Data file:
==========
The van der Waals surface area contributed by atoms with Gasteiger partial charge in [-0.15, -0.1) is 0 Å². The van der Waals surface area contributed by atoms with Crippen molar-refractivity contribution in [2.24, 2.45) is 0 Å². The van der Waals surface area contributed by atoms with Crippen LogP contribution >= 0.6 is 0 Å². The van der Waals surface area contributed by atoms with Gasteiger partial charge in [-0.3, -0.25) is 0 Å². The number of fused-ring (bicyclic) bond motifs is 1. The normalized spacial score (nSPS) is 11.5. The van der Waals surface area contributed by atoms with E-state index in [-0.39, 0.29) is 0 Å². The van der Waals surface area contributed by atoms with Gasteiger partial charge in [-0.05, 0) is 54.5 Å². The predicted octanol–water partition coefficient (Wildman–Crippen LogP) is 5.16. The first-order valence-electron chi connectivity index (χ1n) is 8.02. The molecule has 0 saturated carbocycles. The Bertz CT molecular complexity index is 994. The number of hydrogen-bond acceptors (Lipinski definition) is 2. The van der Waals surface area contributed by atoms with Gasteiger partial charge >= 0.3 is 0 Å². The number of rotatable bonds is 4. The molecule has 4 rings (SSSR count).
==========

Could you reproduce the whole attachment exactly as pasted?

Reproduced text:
The van der Waals surface area contributed by atoms with Gasteiger partial charge in [-0.15, -0.1) is 0 Å². The van der Waals surface area contributed by atoms with Crippen molar-refractivity contribution in [2.24, 2.45) is 0 Å². The van der Waals surface area contributed by atoms with Crippen LogP contribution >= 0.6 is 0 Å². The van der Waals surface area contributed by atoms with Gasteiger partial charge in [-0.3, -0.25) is 0 Å². The number of fused-ring (bicyclic) bond motifs is 1. The normalized spacial score (nSPS) is 11.5. The van der Waals surface area contributed by atoms with E-state index in [-0.39, 0.29) is 0 Å². The van der Waals surface area contributed by atoms with Gasteiger partial charge in [-0.05, 0) is 54.5 Å². The predicted octanol–water partition coefficient (Wildman–Crippen LogP) is 5.16. The first-order valence-electron chi connectivity index (χ1n) is 8.02. The molecule has 0 saturated carbocycles. The Bertz CT molecular complexity index is 994. The number of hydrogen-bond acceptors (Lipinski definition) is 2. The van der Waals surface area contributed by atoms with Gasteiger partial charge >= 0.3 is 0 Å². The number of rotatable bonds is 4. The molecule has 4 rings (SSSR count).